Idaho Power's Derek Blestrud and Brandal Glenn study the type of snow that's falling as a result of cloud seeding.

Idaho Power’s Derek Blestrud and Brandal Glenn study the type of snow that’s falling as a result of cloud seeding.

Aaron Kunz/EarthFix

Scientists are one step closer to making more snow fall during winter storms. The controversial process is called cloud seeding. There’s now evidence that it is actually working.

Cloud seeding isn’t a new idea — in fact, experiments to increase snow production in storms have been studied since the 1940s. But the technology has been pretty limited. Scientists weren’t able to figure out if their efforts were paying off.

Until now.

Researchers used instruments that measured microscopic particles as they flew up to 200 miles per hour through stormy clouds over southwestern Idaho.

Jeff French, with the University of Wyoming and the study’s lead researcher, said, as the plane swooped through sometimes dangerously icy conditions, crystal clear data immediately streamed in.

“We were able to make the first observations that showed what happens in a cloud,” French said.

The cloud seeding was making the snowfall heavier.

View from the cockpit of the King Air during a research flight over the Payette Mountains.

View from the cockpit of the King Air during a research flight over the Payette Mountains.

Jeff French

Cloud seeding is the theory that you can increase the amount of precipitation a storm produces. For this project, researchers used a plane to release a material called silver iodide into clouds. The particles attract water droplets and freeze to help produce more snow or rain in the storm.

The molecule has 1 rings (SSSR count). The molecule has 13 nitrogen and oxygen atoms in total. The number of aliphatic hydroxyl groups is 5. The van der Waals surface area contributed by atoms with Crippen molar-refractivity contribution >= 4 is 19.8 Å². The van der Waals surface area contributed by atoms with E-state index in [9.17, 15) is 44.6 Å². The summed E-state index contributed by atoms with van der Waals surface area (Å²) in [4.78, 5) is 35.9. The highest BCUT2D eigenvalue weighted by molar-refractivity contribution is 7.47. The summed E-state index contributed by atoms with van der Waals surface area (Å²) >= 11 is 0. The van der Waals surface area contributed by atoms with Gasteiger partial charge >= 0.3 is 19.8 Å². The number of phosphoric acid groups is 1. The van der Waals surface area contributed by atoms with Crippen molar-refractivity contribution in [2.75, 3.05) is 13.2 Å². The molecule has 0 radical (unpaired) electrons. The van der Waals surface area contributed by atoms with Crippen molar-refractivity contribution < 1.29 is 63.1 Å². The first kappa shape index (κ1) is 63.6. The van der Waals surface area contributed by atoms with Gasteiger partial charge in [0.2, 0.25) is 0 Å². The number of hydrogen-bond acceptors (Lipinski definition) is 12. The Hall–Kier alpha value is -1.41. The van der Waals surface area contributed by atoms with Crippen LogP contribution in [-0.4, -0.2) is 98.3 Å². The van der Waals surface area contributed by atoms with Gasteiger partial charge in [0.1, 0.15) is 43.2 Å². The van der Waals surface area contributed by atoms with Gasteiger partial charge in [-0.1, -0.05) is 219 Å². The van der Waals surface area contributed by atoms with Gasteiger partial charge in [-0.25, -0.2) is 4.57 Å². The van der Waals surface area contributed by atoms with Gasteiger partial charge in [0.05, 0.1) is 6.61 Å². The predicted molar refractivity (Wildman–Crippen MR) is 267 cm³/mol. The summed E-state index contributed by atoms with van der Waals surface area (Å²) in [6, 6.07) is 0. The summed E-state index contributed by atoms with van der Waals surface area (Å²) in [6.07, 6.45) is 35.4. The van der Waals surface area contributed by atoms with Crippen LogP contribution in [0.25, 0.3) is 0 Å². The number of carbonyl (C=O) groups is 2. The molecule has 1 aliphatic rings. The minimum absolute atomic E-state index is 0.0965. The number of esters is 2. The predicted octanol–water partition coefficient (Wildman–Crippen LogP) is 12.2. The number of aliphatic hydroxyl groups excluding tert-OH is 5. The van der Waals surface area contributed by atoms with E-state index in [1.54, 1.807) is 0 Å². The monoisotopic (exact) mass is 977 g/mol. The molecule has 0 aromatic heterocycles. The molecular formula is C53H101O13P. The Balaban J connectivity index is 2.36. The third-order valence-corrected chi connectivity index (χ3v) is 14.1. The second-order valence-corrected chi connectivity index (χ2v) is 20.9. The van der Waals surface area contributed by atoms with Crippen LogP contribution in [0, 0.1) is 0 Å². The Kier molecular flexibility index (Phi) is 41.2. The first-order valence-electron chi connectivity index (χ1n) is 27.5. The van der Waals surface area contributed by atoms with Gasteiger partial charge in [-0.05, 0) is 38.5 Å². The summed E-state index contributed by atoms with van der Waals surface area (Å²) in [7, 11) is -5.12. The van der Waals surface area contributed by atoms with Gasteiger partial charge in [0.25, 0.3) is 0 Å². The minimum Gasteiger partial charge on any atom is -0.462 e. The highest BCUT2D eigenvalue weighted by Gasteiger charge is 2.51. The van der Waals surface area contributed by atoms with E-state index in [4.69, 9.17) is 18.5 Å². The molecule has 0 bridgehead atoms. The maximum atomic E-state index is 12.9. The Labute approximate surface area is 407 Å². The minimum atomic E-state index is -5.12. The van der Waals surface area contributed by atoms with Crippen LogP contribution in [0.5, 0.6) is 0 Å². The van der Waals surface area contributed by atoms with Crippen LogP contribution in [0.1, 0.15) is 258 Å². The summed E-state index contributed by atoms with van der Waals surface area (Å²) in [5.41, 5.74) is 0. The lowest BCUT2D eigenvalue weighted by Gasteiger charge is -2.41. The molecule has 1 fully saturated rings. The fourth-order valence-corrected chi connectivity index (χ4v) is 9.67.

But long unanswered question of whether cloud seeding actually works meant funding to further study the technology had all but dried up, French said. This study, published in the journal Proceedings of the National Academy of Sciences, was funded by the National Science Foundation and supported by the Idaho Power Company, which one day hopes to provide additional water supply for hydropower through cloud seeding.

Idaho Power has been seeding clouds since 2003 in the Payette Basin, just north of Boise. Until now, they’ve used computer modeling and ground measurements to figure out if their efforts worked.

Derek Blestrud, a meteorologist with Idaho Power, said they’ve seen a 14 percent increase in snowpack in the basin. This most recent study confirms that the company’s cloud seeding works.

“It’s never before seen stuff — when you can actually see the bands of precipitation form after the cloud seeding aircraft went through (the cloud),” Blestrud said.

Blestrud said cloud seeding will never put an end to a drought, but it could help during low snow years.

“That could be a make or break for irrigators. It could help keep electric rates down. It could do all sorts of stuff,” Blestrud said.

Next, researchers can move on to what Jeff French calls the ultimate question.

“In the long-term, we will be able to answer questions about how effective cloud seeding is, and what conditions may be needed,” French said. “Water managers and state and federal agencies can make decisions about whether cloud seeding is a viable option to add additional water to supplies from snowpack in the mountains.”